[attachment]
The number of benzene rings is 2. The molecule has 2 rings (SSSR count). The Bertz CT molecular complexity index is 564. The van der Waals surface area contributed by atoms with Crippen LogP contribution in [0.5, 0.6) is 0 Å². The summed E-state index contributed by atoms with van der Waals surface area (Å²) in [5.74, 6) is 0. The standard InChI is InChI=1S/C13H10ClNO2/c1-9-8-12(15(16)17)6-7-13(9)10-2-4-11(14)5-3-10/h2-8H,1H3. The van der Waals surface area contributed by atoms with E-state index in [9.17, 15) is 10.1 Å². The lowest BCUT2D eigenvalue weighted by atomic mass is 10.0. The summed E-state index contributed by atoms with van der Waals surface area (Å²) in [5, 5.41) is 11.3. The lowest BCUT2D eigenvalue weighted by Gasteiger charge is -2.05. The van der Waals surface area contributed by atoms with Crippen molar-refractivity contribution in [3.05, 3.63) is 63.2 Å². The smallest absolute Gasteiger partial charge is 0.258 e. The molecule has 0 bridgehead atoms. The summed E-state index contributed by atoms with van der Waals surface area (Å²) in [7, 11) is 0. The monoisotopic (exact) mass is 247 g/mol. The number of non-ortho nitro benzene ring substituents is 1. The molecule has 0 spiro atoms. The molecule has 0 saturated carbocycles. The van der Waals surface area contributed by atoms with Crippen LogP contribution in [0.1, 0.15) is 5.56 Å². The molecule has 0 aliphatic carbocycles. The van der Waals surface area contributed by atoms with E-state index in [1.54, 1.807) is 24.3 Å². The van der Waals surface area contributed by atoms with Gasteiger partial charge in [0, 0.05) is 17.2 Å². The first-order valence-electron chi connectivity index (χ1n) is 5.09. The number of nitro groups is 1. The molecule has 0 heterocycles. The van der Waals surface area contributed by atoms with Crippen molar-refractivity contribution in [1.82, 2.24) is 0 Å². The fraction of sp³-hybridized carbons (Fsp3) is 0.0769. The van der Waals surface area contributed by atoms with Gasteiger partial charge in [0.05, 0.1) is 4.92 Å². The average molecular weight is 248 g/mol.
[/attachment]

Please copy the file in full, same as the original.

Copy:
The number of benzene rings is 2. The molecule has 2 rings (SSSR count). The Bertz CT molecular complexity index is 564. The van der Waals surface area contributed by atoms with Crippen LogP contribution in [0.5, 0.6) is 0 Å². The summed E-state index contributed by atoms with van der Waals surface area (Å²) in [5.74, 6) is 0. The standard InChI is InChI=1S/C13H10ClNO2/c1-9-8-12(15(16)17)6-7-13(9)10-2-4-11(14)5-3-10/h2-8H,1H3. The van der Waals surface area contributed by atoms with E-state index in [9.17, 15) is 10.1 Å². The lowest BCUT2D eigenvalue weighted by atomic mass is 10.0. The summed E-state index contributed by atoms with van der Waals surface area (Å²) in [5, 5.41) is 11.3. The lowest BCUT2D eigenvalue weighted by Gasteiger charge is -2.05. The van der Waals surface area contributed by atoms with Crippen molar-refractivity contribution in [3.05, 3.63) is 63.2 Å². The smallest absolute Gasteiger partial charge is 0.258 e. The molecule has 0 bridgehead atoms. The summed E-state index contributed by atoms with van der Waals surface area (Å²) in [7, 11) is 0. The monoisotopic (exact) mass is 247 g/mol. The number of non-ortho nitro benzene ring substituents is 1. The molecule has 0 spiro atoms. The molecule has 0 saturated carbocycles. The van der Waals surface area contributed by atoms with Crippen LogP contribution in [0.1, 0.15) is 5.56 Å². The molecule has 0 aliphatic carbocycles. The van der Waals surface area contributed by atoms with E-state index in [1.54, 1.807) is 24.3 Å². The van der Waals surface area contributed by atoms with Gasteiger partial charge in [0, 0.05) is 17.2 Å². The first-order valence-electron chi connectivity index (χ1n) is 5.09. The number of nitro groups is 1. The molecule has 0 heterocycles. The van der Waals surface area contributed by atoms with Crippen molar-refractivity contribution in [1.82, 2.24) is 0 Å². The fraction of sp³-hybridized carbons (Fsp3) is 0.0769. The van der Waals surface area contributed by atoms with Gasteiger partial charge in [0.05, 0.1) is 4.92 Å². The average molecular weight is 248 g/mol.